A registered nurse at a Wayne County clinic that treated those with addictions will face criminal charges for her role in handing out prescriptions prepared outside the usual course of professional medical practice. The Indiana Court of Appeals reversed the dismissal of those charges that was based on the fact she was not a doctor.
The United States Drug Enforcement Administration began investigating several Drug & Opiate Recovery Network Inc. clinics in Indiana, including the one in Wayne County where Yvonne Morgan worked as a registered nurse. The clinic was run by Dr. Ronald Vierk, although he was rarely at the clinic and his visits with patients did not include a thorough exam, according to the court record.
Morgan gave undercover DEA investigators prescriptions for Suboxone signed by Vierk when he did not see the patients in exchange for $160.
The state charged Morgan in 2014 with Class B felony conspiracy to commit dealing in a schedule III controlled substance and Class C felony corrupt business influence. She moved to dismiss the charges nearly a year later after which the state filed an amended information charging her with four additional counts: another class B felony conspiracy to commit dealing in a schedule III controlled substance and three counts of Class B felony aiding dealing in a schedule III controlled substance. The counts said she acted outside the usual course of professional medical practice.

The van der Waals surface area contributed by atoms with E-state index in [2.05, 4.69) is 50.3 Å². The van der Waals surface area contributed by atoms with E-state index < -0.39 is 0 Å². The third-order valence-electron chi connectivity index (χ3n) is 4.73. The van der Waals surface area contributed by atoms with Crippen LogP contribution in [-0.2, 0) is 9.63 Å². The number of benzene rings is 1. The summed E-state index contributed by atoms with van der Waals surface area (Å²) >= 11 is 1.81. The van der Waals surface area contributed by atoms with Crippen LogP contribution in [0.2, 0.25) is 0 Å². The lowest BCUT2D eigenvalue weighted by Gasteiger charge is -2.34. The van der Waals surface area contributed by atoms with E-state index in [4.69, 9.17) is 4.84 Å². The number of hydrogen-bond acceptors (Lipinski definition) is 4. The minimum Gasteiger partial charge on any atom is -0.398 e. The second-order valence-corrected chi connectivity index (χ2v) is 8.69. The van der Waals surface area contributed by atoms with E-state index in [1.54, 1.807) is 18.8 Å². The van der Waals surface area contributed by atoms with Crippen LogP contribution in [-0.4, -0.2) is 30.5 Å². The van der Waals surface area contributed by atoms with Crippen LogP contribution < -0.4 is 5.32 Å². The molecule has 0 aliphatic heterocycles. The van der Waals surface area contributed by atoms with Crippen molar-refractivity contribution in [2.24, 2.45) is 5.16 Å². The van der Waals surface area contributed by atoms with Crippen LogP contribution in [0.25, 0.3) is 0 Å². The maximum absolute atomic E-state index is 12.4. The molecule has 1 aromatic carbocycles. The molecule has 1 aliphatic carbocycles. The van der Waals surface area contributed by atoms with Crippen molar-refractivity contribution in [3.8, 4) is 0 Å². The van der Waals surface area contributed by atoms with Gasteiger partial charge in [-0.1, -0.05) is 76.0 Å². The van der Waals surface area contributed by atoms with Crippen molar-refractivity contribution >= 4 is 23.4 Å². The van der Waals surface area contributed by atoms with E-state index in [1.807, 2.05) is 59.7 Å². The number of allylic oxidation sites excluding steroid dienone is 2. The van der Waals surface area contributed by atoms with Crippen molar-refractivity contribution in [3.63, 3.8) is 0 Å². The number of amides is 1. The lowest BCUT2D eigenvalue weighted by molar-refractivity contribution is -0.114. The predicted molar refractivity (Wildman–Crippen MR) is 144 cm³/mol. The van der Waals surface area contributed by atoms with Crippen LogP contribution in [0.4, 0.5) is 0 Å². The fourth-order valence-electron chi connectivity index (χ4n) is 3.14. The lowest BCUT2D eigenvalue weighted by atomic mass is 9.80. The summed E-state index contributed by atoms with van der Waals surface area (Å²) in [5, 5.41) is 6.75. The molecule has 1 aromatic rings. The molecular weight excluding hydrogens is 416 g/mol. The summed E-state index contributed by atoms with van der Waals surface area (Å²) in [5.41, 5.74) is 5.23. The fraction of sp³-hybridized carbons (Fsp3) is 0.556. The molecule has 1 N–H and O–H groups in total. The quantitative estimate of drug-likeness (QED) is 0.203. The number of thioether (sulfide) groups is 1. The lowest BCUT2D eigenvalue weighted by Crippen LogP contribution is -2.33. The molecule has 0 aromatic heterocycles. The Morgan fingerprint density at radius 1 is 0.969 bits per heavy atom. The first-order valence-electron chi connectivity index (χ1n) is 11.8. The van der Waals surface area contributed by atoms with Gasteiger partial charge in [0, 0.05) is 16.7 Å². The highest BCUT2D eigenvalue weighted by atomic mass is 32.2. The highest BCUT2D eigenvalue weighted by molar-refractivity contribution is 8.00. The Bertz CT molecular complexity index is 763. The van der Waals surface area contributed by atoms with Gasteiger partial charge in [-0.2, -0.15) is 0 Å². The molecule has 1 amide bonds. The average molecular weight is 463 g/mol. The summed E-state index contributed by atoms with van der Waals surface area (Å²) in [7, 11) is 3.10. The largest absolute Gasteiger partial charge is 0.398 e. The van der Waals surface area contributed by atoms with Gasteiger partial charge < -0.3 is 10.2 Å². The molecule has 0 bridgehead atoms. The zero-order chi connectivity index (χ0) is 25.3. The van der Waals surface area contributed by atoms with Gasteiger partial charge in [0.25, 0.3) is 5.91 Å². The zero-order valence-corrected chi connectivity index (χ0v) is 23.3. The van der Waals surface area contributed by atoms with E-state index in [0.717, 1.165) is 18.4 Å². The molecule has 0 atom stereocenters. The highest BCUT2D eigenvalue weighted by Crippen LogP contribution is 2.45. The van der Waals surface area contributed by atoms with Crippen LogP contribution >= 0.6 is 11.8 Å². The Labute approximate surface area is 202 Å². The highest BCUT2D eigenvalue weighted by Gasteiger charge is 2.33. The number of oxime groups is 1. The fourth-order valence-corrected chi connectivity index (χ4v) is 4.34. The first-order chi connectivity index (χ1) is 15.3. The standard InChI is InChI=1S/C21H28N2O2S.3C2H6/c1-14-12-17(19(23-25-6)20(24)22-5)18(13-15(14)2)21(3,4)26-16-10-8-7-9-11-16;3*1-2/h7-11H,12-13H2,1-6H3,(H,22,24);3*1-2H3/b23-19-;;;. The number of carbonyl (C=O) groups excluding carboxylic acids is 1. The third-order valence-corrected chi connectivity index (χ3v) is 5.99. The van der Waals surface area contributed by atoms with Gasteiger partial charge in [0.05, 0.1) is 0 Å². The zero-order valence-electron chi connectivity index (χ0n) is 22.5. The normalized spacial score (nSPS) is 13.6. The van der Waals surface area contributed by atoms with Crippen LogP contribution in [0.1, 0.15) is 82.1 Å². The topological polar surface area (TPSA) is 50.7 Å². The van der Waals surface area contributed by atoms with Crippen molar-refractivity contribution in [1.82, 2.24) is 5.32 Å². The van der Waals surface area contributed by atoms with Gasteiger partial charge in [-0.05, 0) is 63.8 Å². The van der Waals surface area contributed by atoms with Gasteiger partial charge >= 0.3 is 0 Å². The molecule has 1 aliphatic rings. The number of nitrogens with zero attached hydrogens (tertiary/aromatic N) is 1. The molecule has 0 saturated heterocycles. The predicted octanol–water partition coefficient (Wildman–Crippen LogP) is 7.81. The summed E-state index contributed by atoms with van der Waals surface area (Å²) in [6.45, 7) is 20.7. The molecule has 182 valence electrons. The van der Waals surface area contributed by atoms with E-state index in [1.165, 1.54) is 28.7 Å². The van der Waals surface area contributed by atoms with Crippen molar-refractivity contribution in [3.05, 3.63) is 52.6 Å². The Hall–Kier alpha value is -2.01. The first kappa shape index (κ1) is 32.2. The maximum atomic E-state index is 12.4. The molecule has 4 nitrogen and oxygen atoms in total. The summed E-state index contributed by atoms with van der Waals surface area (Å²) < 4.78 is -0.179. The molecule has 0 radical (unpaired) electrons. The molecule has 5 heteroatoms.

The trial court granted her renewed motion to dismiss, essentially concluding that because Morgan was not a licensed physician, there was no way the state could prove the mens rea necessary for her conviction – that she knew hers and Vierk’s actions were outside the usual course of professional medical practice.
There’s no authority for the proposition that a non-physician can never know whether certain conduct is outside the usual course of professional medical practice, Judge Cale Bradford wrote.
“There are other practical issues with the trial court’s position. For instance, the trial court’s ruling, if taken to its logical conclusion, does not just mean that physicians are the only persons who could ever be convicted under the type of circumstances alleged in this case. If one accepts that non-physicians cannot know, as a matter of law, whether conduct falls outside the usual course of professional medical practice, then they cannot be judges or jurors sitting in judgment of physicians accused of acting in such a manner.
“As a practical matter, pursuant to the trial court’s ruling, no person, physician or otherwise, could ever be convicted in Indiana of a crime involving a question of whether certain conduct fell outside the usual course of professional medical practice,” Bradford continued.
The judges also rejected Morgan’s claim the criminal statutes are void for vagueness as applied to her.
“To reiterate, there is no legitimate reason to conclude that a non-physician could not – under any circumstances – be made to understand that certain conduct falls outside the usual course of professional medical practice,” Bradford wrote in State of Indiana v. Yvonne S. Morgan, 89A04-1603-CR-622.